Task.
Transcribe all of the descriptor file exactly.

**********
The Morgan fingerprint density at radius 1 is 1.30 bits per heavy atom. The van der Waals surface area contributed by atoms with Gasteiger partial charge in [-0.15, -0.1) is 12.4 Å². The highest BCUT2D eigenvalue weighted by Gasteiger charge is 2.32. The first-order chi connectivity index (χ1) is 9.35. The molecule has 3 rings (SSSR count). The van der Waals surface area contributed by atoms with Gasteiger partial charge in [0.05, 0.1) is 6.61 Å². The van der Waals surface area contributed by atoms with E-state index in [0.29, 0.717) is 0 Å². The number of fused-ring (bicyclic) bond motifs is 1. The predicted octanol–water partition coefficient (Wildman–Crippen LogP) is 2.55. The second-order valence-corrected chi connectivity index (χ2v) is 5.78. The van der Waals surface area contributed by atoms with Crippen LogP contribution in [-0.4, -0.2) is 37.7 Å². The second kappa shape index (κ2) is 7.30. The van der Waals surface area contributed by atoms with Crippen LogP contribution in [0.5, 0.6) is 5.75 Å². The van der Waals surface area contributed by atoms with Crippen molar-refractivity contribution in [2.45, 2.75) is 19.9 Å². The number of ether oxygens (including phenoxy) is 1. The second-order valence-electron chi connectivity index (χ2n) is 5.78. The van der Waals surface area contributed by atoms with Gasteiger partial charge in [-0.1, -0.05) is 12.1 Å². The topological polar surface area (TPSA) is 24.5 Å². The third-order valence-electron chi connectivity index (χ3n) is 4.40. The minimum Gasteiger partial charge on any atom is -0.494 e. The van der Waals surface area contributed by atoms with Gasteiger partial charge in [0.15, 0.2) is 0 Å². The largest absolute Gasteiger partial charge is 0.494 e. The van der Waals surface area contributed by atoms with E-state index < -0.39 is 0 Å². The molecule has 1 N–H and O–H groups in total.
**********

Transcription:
The Morgan fingerprint density at radius 1 is 1.30 bits per heavy atom. The van der Waals surface area contributed by atoms with Gasteiger partial charge in [-0.15, -0.1) is 12.4 Å². The highest BCUT2D eigenvalue weighted by Gasteiger charge is 2.32. The first-order chi connectivity index (χ1) is 9.35. The molecule has 3 rings (SSSR count). The van der Waals surface area contributed by atoms with Gasteiger partial charge in [0.05, 0.1) is 6.61 Å². The van der Waals surface area contributed by atoms with E-state index in [0.29, 0.717) is 0 Å². The number of fused-ring (bicyclic) bond motifs is 1. The predicted octanol–water partition coefficient (Wildman–Crippen LogP) is 2.55. The second-order valence-corrected chi connectivity index (χ2v) is 5.78. The van der Waals surface area contributed by atoms with Crippen LogP contribution in [-0.4, -0.2) is 37.7 Å². The second kappa shape index (κ2) is 7.30. The van der Waals surface area contributed by atoms with Crippen LogP contribution in [0.5, 0.6) is 5.75 Å². The van der Waals surface area contributed by atoms with Crippen molar-refractivity contribution in [2.45, 2.75) is 19.9 Å². The number of ether oxygens (including phenoxy) is 1. The second-order valence-electron chi connectivity index (χ2n) is 5.78. The van der Waals surface area contributed by atoms with Gasteiger partial charge in [-0.1, -0.05) is 12.1 Å². The topological polar surface area (TPSA) is 24.5 Å². The third-order valence-electron chi connectivity index (χ3n) is 4.40. The minimum Gasteiger partial charge on any atom is -0.494 e. The van der Waals surface area contributed by atoms with Gasteiger partial charge in [0.15, 0.2) is 0 Å². The largest absolute Gasteiger partial charge is 0.494 e. The van der Waals surface area contributed by atoms with E-state index < -0.39 is 0 Å². The molecule has 1 N–H and O–H groups in total.